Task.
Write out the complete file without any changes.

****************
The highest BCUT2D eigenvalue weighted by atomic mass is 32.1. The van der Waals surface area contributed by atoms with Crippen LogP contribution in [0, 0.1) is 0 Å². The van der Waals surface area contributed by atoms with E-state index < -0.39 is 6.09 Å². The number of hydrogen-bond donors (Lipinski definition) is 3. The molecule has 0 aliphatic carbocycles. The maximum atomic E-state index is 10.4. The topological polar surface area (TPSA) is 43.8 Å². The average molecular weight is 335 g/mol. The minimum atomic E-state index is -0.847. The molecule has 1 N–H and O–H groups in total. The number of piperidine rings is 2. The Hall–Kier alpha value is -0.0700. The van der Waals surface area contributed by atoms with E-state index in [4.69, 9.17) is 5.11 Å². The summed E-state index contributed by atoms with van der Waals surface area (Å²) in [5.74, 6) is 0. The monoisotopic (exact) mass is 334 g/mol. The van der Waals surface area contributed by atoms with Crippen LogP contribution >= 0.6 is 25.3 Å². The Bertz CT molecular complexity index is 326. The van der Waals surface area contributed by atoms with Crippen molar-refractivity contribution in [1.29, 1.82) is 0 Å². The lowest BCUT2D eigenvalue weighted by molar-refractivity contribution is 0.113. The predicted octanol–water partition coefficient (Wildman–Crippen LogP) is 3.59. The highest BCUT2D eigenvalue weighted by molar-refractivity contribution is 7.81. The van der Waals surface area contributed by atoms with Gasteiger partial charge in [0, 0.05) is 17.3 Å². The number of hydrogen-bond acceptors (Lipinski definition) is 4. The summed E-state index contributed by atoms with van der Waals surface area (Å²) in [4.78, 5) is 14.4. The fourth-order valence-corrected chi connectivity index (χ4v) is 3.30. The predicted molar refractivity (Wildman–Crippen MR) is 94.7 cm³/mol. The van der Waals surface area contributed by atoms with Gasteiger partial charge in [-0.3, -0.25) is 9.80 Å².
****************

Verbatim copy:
The highest BCUT2D eigenvalue weighted by atomic mass is 32.1. The van der Waals surface area contributed by atoms with Crippen LogP contribution in [0, 0.1) is 0 Å². The van der Waals surface area contributed by atoms with E-state index < -0.39 is 6.09 Å². The number of hydrogen-bond donors (Lipinski definition) is 3. The molecule has 0 aliphatic carbocycles. The maximum atomic E-state index is 10.4. The topological polar surface area (TPSA) is 43.8 Å². The average molecular weight is 335 g/mol. The minimum atomic E-state index is -0.847. The molecule has 1 N–H and O–H groups in total. The number of piperidine rings is 2. The Hall–Kier alpha value is -0.0700. The van der Waals surface area contributed by atoms with E-state index in [4.69, 9.17) is 5.11 Å². The summed E-state index contributed by atoms with van der Waals surface area (Å²) in [5.74, 6) is 0. The monoisotopic (exact) mass is 334 g/mol. The van der Waals surface area contributed by atoms with Crippen LogP contribution >= 0.6 is 25.3 Å². The Bertz CT molecular complexity index is 326. The van der Waals surface area contributed by atoms with Crippen molar-refractivity contribution in [1.29, 1.82) is 0 Å². The lowest BCUT2D eigenvalue weighted by molar-refractivity contribution is 0.113. The predicted octanol–water partition coefficient (Wildman–Crippen LogP) is 3.59. The highest BCUT2D eigenvalue weighted by molar-refractivity contribution is 7.81. The van der Waals surface area contributed by atoms with Gasteiger partial charge in [0, 0.05) is 17.3 Å². The number of hydrogen-bond acceptors (Lipinski definition) is 4. The summed E-state index contributed by atoms with van der Waals surface area (Å²) in [4.78, 5) is 14.4. The fourth-order valence-corrected chi connectivity index (χ4v) is 3.30. The predicted molar refractivity (Wildman–Crippen MR) is 94.7 cm³/mol. The van der Waals surface area contributed by atoms with Gasteiger partial charge in [-0.3, -0.25) is 9.80 Å².